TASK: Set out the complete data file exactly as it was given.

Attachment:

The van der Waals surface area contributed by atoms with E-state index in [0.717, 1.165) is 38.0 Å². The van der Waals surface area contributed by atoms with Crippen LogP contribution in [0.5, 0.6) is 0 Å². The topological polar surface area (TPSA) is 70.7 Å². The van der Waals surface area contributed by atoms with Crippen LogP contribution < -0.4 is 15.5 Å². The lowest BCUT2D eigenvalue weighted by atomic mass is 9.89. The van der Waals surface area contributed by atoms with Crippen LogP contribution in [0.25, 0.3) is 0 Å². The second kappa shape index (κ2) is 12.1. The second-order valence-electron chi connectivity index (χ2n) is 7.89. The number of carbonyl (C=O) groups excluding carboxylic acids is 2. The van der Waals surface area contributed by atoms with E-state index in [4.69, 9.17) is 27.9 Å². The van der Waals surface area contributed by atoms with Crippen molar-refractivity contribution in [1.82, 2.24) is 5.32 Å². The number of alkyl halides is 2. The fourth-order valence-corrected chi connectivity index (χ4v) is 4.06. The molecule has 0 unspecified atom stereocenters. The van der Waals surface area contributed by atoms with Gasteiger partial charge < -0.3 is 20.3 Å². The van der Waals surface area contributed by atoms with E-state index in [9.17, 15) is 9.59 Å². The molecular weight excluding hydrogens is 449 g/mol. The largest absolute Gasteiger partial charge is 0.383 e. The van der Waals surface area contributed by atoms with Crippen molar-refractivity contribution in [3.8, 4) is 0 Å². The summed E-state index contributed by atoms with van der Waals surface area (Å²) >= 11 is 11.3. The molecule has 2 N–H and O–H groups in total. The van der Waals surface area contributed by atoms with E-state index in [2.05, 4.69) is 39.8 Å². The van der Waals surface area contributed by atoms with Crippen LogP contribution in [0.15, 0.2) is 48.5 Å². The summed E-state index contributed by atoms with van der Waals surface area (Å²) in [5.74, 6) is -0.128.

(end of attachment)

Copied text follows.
The van der Waals surface area contributed by atoms with E-state index in [0.717, 1.165) is 38.0 Å². The van der Waals surface area contributed by atoms with Crippen LogP contribution in [0.5, 0.6) is 0 Å². The topological polar surface area (TPSA) is 70.7 Å². The van der Waals surface area contributed by atoms with Crippen LogP contribution < -0.4 is 15.5 Å². The lowest BCUT2D eigenvalue weighted by atomic mass is 9.89. The van der Waals surface area contributed by atoms with Crippen LogP contribution in [0.25, 0.3) is 0 Å². The second kappa shape index (κ2) is 12.1. The second-order valence-electron chi connectivity index (χ2n) is 7.89. The number of carbonyl (C=O) groups excluding carboxylic acids is 2. The van der Waals surface area contributed by atoms with E-state index in [4.69, 9.17) is 27.9 Å². The van der Waals surface area contributed by atoms with Crippen molar-refractivity contribution in [1.82, 2.24) is 5.32 Å². The number of alkyl halides is 2. The fourth-order valence-corrected chi connectivity index (χ4v) is 4.06. The molecule has 0 unspecified atom stereocenters. The van der Waals surface area contributed by atoms with Gasteiger partial charge < -0.3 is 20.3 Å². The van der Waals surface area contributed by atoms with E-state index in [9.17, 15) is 9.59 Å². The molecular weight excluding hydrogens is 449 g/mol. The largest absolute Gasteiger partial charge is 0.383 e. The van der Waals surface area contributed by atoms with Crippen molar-refractivity contribution in [3.8, 4) is 0 Å². The summed E-state index contributed by atoms with van der Waals surface area (Å²) >= 11 is 11.3. The molecule has 2 N–H and O–H groups in total. The van der Waals surface area contributed by atoms with E-state index in [2.05, 4.69) is 39.8 Å². The van der Waals surface area contributed by atoms with Crippen LogP contribution in [0.15, 0.2) is 48.5 Å². The summed E-state index contributed by atoms with van der Waals surface area (Å²) in [5.74, 6) is -0.128.